In 1991 I interviewed the poet and novelist Linda Hogan for the Lansing Capital Times in conjunction with a panel discussion of Native American literature. Looking back I would have slanted my questions differently, but she was a great interviewee.
Marc J. Sheehan: Your first book publications were collections of poems. How has it been to move from working in that form to writing prose?
Linda Hogan: For me it’s a completely different way of thinking. When I’m working on prose I can tolerate some interruptions: if my daughter has a question to ask, I can answer it then go on because there’s sense of other people and dialogue and all kinds of things that don’t appear in the kind of poetry I write. When I’m writing poetry I really need more of a meditative sort of state. For both it seems like I need fairly large blocks of time, but I need larger period of solitude for poetry.
MJS: Are there economic and social pressures to write fiction because there’s a wider audience for it?
LH: Not many people ready poetry, and I really do not know of anybody who makes a living off of poetry – although I know of people who manage to survive by giving readings and workshops. With fiction I hear rumors that people make a living off it.
MJS: In “Just Before Dark,” Jim Harrison’s new collected non-fiction, he notes the large percentage of women among important Native American writers. Is there something about Native American culture which is more receptive of women in the arts?
LH: It’s hard to talk about culture in general, but I do think that of the women writers I know a lot of them have more of a sense of the necessity of writing than many of the non-Indians writing. I mean it really is a matter of survival. And between men and women writing, Indian men have fared much worse economically then we have. They can never be a part of the dominant culture.
MJS: Harrison also notes the large number of Native American writers who work in both verse and prose. Is there a reason for so many writers working in both genres?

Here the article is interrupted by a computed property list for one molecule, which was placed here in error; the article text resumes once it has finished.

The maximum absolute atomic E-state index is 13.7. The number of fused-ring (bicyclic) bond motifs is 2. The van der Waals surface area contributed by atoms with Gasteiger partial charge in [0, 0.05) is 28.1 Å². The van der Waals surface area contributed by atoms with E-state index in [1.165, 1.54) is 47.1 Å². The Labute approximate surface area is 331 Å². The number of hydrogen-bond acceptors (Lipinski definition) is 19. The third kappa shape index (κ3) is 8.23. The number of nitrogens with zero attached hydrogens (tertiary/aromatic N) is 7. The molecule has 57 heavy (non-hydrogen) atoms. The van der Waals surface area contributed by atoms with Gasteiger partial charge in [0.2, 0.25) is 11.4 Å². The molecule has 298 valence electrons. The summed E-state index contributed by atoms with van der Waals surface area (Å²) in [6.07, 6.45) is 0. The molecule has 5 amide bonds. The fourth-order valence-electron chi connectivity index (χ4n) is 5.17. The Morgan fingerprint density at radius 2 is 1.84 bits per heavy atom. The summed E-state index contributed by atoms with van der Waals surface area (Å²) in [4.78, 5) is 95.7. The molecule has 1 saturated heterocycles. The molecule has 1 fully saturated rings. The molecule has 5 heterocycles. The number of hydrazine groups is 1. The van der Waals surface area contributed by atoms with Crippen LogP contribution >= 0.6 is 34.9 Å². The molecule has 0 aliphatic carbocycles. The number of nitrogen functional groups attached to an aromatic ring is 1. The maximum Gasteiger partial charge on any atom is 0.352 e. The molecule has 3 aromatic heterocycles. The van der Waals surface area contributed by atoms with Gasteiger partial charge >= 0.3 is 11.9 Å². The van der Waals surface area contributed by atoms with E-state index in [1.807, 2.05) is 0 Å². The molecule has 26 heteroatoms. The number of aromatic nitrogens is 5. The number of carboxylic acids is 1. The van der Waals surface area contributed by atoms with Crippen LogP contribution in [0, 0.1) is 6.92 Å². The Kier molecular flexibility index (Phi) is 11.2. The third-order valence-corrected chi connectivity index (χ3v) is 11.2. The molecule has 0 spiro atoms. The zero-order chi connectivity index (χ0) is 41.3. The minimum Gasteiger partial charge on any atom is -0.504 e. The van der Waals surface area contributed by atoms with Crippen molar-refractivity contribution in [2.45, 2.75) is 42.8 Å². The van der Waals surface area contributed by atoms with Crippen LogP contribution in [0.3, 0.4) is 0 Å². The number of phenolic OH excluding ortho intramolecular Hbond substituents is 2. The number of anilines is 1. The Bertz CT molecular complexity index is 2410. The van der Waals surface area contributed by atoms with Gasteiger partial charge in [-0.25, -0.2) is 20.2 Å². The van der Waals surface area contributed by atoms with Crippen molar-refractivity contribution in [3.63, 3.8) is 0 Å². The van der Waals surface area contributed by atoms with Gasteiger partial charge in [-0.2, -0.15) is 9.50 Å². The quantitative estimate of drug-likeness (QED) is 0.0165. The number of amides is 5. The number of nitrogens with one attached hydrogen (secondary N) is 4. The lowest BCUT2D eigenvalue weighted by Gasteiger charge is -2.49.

LH: I think it’s very practical. When you have a story to tell you have to find a form to tell it – you just can’t afford to let it go. I never thought I’d move into writing a novel except I thought the story was so important to tell and there wasn’t a way to tell it in poetry.
MJS: How do you feel about non-Native writers such as Tony Hillerman, Peter Matthiessen or Gary Snyder who write about Native American culture?
LH: Do you have about eight hours? [Laughs.] It really depends on the writer and the way they handle the material, and the respect they show for it. Tony Hillerman, for instance, has been given several awards by the Navajo people, and I think that speaks more loudly than I could on his behalf. With Peter Matthiessen, his book, “In the Spirit of Crazy Horse,” is just an incredible book, and that fact that the FBI was after him and sued him over it makes me think he must be doing something right. I respect his work just generally speaking. With Gary Snyder, Leslie Silko wrote an essay entitle, “An Old-Time Indian Attack in Two Parts,” where she talks about how, in trying to find something for himself, he has gone to other cultures. I think there is something missing from a lot of writers in the dominant culture and they search for it in other places.
MJS: The legal situation you write about in “Mean Spirit” is so terrible. Has that situation improved, say, between the 1920s and now?
LH: Somewhat. Since that time there’s been the Indian Reorganization Act and other attempts to change things, but nothing has really righted the situation for Native American people. And the legal history is just so incredibly complex because tribes by treaty are supposed to be sovereign nations, but that’s not the case because none of the treaties have been upheld.
MJS: With “Dances With Wolves,” among other things, there’s a new interest in Native Americans. Is the popular image of Native Americans more sensitive and accurate than it’s been in the past?
LH: If I was being intellectual about it, I would say that “Dances With Wolves” is some kind of change, but in my experience in non-Indiana communities, I don’t see that much change. For a person in my age group I get really discouraged because I see people in the next generation struggling with exactly the same things we did. It takes an incredible amount of energy for people to keep working toward different kinds of change, especially when your energy needs to go into your own community, not into changing the outside community.
MJS: So there may a change in the popular culture image of Native Americans, but that hasn’t filtered down into every reality.
LH: No, I don’t think it has. Someone might argue with me, and I hope they’re right.